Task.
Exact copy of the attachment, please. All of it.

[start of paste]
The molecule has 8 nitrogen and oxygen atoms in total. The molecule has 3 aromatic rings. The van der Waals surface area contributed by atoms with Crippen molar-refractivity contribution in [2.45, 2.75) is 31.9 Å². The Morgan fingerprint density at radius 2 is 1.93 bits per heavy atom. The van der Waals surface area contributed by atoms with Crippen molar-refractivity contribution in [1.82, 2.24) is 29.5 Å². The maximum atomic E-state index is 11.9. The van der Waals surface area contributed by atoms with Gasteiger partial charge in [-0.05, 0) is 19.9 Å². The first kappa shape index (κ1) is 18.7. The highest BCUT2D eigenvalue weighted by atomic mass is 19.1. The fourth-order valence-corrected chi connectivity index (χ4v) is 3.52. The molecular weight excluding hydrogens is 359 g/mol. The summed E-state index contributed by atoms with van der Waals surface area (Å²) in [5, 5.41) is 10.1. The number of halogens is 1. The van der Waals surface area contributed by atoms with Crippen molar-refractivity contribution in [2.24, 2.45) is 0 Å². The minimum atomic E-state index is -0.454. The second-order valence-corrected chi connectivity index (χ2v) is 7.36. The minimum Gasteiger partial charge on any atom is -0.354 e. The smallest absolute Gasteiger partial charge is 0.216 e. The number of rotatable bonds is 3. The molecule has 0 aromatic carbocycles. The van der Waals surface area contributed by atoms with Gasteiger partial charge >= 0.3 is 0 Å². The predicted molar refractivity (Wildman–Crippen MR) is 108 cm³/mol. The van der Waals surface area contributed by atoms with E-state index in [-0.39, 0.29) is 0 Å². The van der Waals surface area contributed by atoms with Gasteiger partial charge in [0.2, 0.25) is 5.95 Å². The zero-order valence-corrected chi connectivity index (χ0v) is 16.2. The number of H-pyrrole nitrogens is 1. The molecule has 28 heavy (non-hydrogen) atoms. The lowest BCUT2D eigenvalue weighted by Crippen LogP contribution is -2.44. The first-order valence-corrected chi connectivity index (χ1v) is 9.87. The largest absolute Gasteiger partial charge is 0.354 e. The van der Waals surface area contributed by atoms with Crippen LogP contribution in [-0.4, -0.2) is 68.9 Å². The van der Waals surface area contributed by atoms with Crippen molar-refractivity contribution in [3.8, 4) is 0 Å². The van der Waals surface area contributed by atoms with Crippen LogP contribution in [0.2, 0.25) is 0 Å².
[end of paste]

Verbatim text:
The molecule has 8 nitrogen and oxygen atoms in total. The molecule has 3 aromatic rings. The van der Waals surface area contributed by atoms with Crippen molar-refractivity contribution in [2.45, 2.75) is 31.9 Å². The Morgan fingerprint density at radius 2 is 1.93 bits per heavy atom. The van der Waals surface area contributed by atoms with Crippen molar-refractivity contribution in [1.82, 2.24) is 29.5 Å². The maximum atomic E-state index is 11.9. The van der Waals surface area contributed by atoms with Gasteiger partial charge in [-0.05, 0) is 19.9 Å². The first kappa shape index (κ1) is 18.7. The highest BCUT2D eigenvalue weighted by atomic mass is 19.1. The fourth-order valence-corrected chi connectivity index (χ4v) is 3.52. The molecular weight excluding hydrogens is 359 g/mol. The summed E-state index contributed by atoms with van der Waals surface area (Å²) in [5, 5.41) is 10.1. The number of halogens is 1. The van der Waals surface area contributed by atoms with Crippen molar-refractivity contribution in [2.24, 2.45) is 0 Å². The minimum atomic E-state index is -0.454. The second-order valence-corrected chi connectivity index (χ2v) is 7.36. The minimum Gasteiger partial charge on any atom is -0.354 e. The smallest absolute Gasteiger partial charge is 0.216 e. The number of rotatable bonds is 3. The molecule has 0 aromatic carbocycles. The van der Waals surface area contributed by atoms with Gasteiger partial charge >= 0.3 is 0 Å². The predicted molar refractivity (Wildman–Crippen MR) is 108 cm³/mol. The van der Waals surface area contributed by atoms with E-state index in [-0.39, 0.29) is 0 Å². The van der Waals surface area contributed by atoms with Gasteiger partial charge in [0.2, 0.25) is 5.95 Å². The zero-order valence-corrected chi connectivity index (χ0v) is 16.2. The number of H-pyrrole nitrogens is 1. The molecule has 28 heavy (non-hydrogen) atoms. The lowest BCUT2D eigenvalue weighted by Crippen LogP contribution is -2.44. The first-order valence-corrected chi connectivity index (χ1v) is 9.87. The largest absolute Gasteiger partial charge is 0.354 e. The van der Waals surface area contributed by atoms with Crippen LogP contribution in [-0.4, -0.2) is 68.9 Å². The van der Waals surface area contributed by atoms with Crippen molar-refractivity contribution in [3.8, 4) is 0 Å². The van der Waals surface area contributed by atoms with Crippen LogP contribution in [0.2, 0.25) is 0 Å².